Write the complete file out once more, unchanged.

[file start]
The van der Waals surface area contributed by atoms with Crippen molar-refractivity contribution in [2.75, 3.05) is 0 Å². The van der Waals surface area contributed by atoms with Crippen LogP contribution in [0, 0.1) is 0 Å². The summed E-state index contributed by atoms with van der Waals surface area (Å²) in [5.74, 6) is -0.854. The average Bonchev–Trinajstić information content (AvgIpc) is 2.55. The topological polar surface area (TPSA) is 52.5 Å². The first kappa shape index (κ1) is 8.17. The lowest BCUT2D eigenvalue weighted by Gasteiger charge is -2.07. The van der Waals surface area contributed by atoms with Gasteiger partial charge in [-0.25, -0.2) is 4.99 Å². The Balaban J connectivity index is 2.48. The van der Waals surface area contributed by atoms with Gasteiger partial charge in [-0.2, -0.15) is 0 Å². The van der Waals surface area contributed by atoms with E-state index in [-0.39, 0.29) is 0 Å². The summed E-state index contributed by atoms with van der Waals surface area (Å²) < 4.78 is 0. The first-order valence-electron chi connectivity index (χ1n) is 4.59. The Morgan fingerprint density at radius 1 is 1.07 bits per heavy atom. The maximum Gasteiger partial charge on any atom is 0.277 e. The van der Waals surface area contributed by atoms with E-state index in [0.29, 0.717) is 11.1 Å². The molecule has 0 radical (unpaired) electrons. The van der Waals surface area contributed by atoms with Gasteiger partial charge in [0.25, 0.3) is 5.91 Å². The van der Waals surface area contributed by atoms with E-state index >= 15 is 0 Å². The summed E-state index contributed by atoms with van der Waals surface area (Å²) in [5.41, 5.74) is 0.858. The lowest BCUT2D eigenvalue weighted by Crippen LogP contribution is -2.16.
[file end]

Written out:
The van der Waals surface area contributed by atoms with Crippen molar-refractivity contribution in [2.75, 3.05) is 0 Å². The van der Waals surface area contributed by atoms with Crippen LogP contribution in [0, 0.1) is 0 Å². The summed E-state index contributed by atoms with van der Waals surface area (Å²) in [5.74, 6) is -0.854. The average Bonchev–Trinajstić information content (AvgIpc) is 2.55. The topological polar surface area (TPSA) is 52.5 Å². The first kappa shape index (κ1) is 8.17. The lowest BCUT2D eigenvalue weighted by Gasteiger charge is -2.07. The van der Waals surface area contributed by atoms with Gasteiger partial charge in [-0.25, -0.2) is 4.99 Å². The Balaban J connectivity index is 2.48. The van der Waals surface area contributed by atoms with Gasteiger partial charge in [-0.2, -0.15) is 0 Å². The van der Waals surface area contributed by atoms with E-state index in [-0.39, 0.29) is 0 Å². The summed E-state index contributed by atoms with van der Waals surface area (Å²) < 4.78 is 0. The first-order valence-electron chi connectivity index (χ1n) is 4.59. The Morgan fingerprint density at radius 1 is 1.07 bits per heavy atom. The maximum Gasteiger partial charge on any atom is 0.277 e. The van der Waals surface area contributed by atoms with E-state index in [0.29, 0.717) is 11.1 Å². The molecule has 0 radical (unpaired) electrons. The van der Waals surface area contributed by atoms with Gasteiger partial charge in [0.25, 0.3) is 5.91 Å². The van der Waals surface area contributed by atoms with E-state index >= 15 is 0 Å². The summed E-state index contributed by atoms with van der Waals surface area (Å²) in [5.41, 5.74) is 0.858. The lowest BCUT2D eigenvalue weighted by Crippen LogP contribution is -2.16.